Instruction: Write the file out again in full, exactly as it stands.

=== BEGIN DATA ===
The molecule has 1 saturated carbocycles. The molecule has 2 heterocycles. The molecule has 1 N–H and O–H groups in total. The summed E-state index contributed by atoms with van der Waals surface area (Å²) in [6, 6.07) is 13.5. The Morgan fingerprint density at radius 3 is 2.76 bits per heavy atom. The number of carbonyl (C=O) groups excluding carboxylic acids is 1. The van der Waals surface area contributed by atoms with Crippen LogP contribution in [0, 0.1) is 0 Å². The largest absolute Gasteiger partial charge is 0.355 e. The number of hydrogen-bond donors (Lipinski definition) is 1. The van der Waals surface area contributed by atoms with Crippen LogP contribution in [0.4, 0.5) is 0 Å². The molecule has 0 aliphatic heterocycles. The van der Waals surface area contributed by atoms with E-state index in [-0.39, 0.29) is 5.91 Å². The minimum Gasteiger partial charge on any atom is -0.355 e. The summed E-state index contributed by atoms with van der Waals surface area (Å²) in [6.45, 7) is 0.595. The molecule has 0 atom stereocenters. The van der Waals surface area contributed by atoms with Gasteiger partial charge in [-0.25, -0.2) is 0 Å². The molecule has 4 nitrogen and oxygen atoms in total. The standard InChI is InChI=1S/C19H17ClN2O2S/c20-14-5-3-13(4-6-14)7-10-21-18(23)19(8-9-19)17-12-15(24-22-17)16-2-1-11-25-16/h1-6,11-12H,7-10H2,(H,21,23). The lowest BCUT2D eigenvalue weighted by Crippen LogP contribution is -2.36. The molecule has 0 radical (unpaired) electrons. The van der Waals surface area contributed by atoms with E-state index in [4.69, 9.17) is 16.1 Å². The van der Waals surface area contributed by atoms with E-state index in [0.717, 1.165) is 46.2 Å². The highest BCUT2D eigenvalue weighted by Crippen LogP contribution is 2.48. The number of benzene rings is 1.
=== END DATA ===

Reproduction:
The molecule has 1 saturated carbocycles. The molecule has 2 heterocycles. The molecule has 1 N–H and O–H groups in total. The summed E-state index contributed by atoms with van der Waals surface area (Å²) in [6, 6.07) is 13.5. The Morgan fingerprint density at radius 3 is 2.76 bits per heavy atom. The number of carbonyl (C=O) groups excluding carboxylic acids is 1. The van der Waals surface area contributed by atoms with Crippen LogP contribution in [0, 0.1) is 0 Å². The largest absolute Gasteiger partial charge is 0.355 e. The number of hydrogen-bond donors (Lipinski definition) is 1. The van der Waals surface area contributed by atoms with Crippen LogP contribution in [0.4, 0.5) is 0 Å². The molecule has 0 aliphatic heterocycles. The van der Waals surface area contributed by atoms with E-state index in [-0.39, 0.29) is 5.91 Å². The minimum Gasteiger partial charge on any atom is -0.355 e. The summed E-state index contributed by atoms with van der Waals surface area (Å²) in [6.45, 7) is 0.595. The molecule has 0 atom stereocenters. The van der Waals surface area contributed by atoms with Gasteiger partial charge in [-0.25, -0.2) is 0 Å². The molecule has 4 nitrogen and oxygen atoms in total. The standard InChI is InChI=1S/C19H17ClN2O2S/c20-14-5-3-13(4-6-14)7-10-21-18(23)19(8-9-19)17-12-15(24-22-17)16-2-1-11-25-16/h1-6,11-12H,7-10H2,(H,21,23). The lowest BCUT2D eigenvalue weighted by Crippen LogP contribution is -2.36. The molecule has 0 radical (unpaired) electrons. The van der Waals surface area contributed by atoms with E-state index in [4.69, 9.17) is 16.1 Å². The van der Waals surface area contributed by atoms with E-state index in [0.717, 1.165) is 46.2 Å². The highest BCUT2D eigenvalue weighted by Crippen LogP contribution is 2.48. The number of benzene rings is 1.